JF: Do you think some of this extreme tension within your department, and the episode with the grad student you defended, played a role in your contract not being renewed? Or was this just an extension of an already contentious relationship? There seems to be a huge divide between some of the senior faculty and yourself. What else, if anything, have they done to show their dislike for your political persuasion – or is it more your activism that gets under their skin?
DG: I don’t want to give the impression that the senior faculty are all the same: there are some amazing, wonderful scholars amongst the senior faculty here. We’re really just talking about three, maybe four, who are atrocious bullies. I have five colleagues who were just awesome, and who fought as hard as they could to defend me. It’s just that the bullies never give up – they’re willing to throw all their time and energy into these battles, since after all, most have long since given up on any meaningful intellectual life – and of course since everything’s secret, there’s no accountability.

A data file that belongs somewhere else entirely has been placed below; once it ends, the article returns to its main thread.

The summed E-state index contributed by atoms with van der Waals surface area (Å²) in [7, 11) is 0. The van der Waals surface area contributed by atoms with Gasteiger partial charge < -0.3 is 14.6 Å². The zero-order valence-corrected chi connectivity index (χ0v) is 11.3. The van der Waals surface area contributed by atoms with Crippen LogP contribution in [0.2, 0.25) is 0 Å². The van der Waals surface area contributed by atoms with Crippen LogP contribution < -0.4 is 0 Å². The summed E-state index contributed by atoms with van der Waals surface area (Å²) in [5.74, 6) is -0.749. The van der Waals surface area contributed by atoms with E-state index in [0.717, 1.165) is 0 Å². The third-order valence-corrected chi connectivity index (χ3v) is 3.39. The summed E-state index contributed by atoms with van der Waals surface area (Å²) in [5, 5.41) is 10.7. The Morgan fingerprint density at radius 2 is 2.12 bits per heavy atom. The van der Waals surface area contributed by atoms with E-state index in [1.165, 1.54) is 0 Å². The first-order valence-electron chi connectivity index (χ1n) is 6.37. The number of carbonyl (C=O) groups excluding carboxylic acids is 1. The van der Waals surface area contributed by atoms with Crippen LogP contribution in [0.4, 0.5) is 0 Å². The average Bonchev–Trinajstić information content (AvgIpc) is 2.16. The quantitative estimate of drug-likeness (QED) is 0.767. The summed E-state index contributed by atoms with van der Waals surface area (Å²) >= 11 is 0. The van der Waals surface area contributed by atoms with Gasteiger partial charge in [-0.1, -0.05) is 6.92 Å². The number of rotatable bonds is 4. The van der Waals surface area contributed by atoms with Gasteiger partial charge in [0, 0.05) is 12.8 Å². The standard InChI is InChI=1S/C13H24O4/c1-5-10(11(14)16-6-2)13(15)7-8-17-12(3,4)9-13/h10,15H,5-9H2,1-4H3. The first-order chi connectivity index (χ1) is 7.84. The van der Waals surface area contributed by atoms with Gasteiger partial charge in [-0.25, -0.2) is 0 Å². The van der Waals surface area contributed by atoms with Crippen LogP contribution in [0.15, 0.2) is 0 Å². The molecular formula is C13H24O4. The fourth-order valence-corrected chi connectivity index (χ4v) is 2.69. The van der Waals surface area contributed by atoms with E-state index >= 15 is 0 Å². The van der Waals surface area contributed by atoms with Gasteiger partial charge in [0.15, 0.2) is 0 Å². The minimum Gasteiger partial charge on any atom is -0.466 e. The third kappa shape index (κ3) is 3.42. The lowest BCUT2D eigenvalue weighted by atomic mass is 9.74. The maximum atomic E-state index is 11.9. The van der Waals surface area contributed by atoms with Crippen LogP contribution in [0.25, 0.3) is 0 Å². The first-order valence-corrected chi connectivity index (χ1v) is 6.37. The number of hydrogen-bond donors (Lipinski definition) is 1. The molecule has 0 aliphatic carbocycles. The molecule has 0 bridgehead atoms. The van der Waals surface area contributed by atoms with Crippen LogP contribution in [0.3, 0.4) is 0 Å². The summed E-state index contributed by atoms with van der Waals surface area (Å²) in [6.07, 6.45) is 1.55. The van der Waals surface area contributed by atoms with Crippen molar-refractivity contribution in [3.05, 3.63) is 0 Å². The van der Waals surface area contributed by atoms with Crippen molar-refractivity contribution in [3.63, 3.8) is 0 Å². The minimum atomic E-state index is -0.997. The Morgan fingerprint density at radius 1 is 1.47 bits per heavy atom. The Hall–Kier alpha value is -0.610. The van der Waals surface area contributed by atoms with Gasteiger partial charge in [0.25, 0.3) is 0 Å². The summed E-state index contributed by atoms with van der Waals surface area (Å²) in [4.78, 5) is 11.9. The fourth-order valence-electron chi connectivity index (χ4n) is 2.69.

They can tell one lie about you, get caught in it, and then next time around just make up another one and eventually the majority of the faculty will say “it doesn’t matter whether what they say is true. If they hate this guy so much, then clearly his presence is divisive. Let’s just get rid of him.” As for the episode with the grad student: absolutely. Again, some of these people have no intellectual life. In most departments there’s one or two characters like that, you know. Their power is the only thing they really have. So anyone challenges that power in any way and they react like cornered tigers. That’s why they hate the union so much. That’s why they go berserk if anyone stands up to them.
One thing that I’ve learned in academia is no one much cares what your politics are as long as you don’t do anything about them. You can espouse the most radical positions imaginable, as long as you’re willing to be a hypocrite about them. The moment you give any signs that you might not be a hypocrite, that you might be capable of standing on principle even when it’s not politically convenient, then everything’s different. And of course anarchism isn’t about high theory: it’s precisely the willingness to try to live by your principles.